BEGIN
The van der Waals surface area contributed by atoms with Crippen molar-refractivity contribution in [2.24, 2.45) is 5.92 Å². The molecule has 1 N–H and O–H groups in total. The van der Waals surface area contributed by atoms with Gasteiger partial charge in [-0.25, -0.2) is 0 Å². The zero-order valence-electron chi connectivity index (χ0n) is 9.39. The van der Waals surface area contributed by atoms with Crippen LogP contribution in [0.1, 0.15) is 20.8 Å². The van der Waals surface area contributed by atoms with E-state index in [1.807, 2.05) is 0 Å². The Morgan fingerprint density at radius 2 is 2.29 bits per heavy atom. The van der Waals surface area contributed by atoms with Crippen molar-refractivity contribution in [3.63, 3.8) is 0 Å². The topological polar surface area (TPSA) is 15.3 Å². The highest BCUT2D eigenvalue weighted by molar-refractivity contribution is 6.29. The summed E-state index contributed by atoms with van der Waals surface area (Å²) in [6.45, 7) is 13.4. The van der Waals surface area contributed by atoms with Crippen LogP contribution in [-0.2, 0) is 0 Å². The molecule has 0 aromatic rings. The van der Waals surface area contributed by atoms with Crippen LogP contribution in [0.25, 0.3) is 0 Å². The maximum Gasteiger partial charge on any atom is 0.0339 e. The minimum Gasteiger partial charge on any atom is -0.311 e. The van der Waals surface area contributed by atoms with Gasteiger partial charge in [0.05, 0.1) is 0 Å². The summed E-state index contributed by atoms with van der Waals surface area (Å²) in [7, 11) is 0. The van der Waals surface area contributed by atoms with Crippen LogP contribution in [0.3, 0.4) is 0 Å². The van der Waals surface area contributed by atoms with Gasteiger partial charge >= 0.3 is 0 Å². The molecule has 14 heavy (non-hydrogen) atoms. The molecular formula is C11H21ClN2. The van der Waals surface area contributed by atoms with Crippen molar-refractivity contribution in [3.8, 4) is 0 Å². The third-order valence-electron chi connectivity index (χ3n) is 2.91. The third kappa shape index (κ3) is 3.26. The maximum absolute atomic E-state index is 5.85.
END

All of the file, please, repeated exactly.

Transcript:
The van der Waals surface area contributed by atoms with Crippen molar-refractivity contribution in [2.24, 2.45) is 5.92 Å². The molecule has 1 N–H and O–H groups in total. The van der Waals surface area contributed by atoms with Gasteiger partial charge in [-0.25, -0.2) is 0 Å². The zero-order valence-electron chi connectivity index (χ0n) is 9.39. The van der Waals surface area contributed by atoms with Crippen LogP contribution in [0.1, 0.15) is 20.8 Å². The van der Waals surface area contributed by atoms with E-state index in [1.807, 2.05) is 0 Å². The Morgan fingerprint density at radius 2 is 2.29 bits per heavy atom. The van der Waals surface area contributed by atoms with Crippen molar-refractivity contribution in [3.63, 3.8) is 0 Å². The topological polar surface area (TPSA) is 15.3 Å². The highest BCUT2D eigenvalue weighted by molar-refractivity contribution is 6.29. The summed E-state index contributed by atoms with van der Waals surface area (Å²) in [6.45, 7) is 13.4. The van der Waals surface area contributed by atoms with Crippen LogP contribution in [-0.2, 0) is 0 Å². The molecule has 0 aromatic rings. The van der Waals surface area contributed by atoms with Crippen LogP contribution in [0.25, 0.3) is 0 Å². The maximum Gasteiger partial charge on any atom is 0.0339 e. The minimum Gasteiger partial charge on any atom is -0.311 e. The van der Waals surface area contributed by atoms with Gasteiger partial charge in [0.05, 0.1) is 0 Å². The summed E-state index contributed by atoms with van der Waals surface area (Å²) in [7, 11) is 0. The van der Waals surface area contributed by atoms with Crippen LogP contribution in [0.3, 0.4) is 0 Å². The van der Waals surface area contributed by atoms with Gasteiger partial charge >= 0.3 is 0 Å². The molecule has 14 heavy (non-hydrogen) atoms. The molecular formula is C11H21ClN2. The van der Waals surface area contributed by atoms with Crippen molar-refractivity contribution in [3.8, 4) is 0 Å². The third-order valence-electron chi connectivity index (χ3n) is 2.91. The third kappa shape index (κ3) is 3.26. The maximum absolute atomic E-state index is 5.85.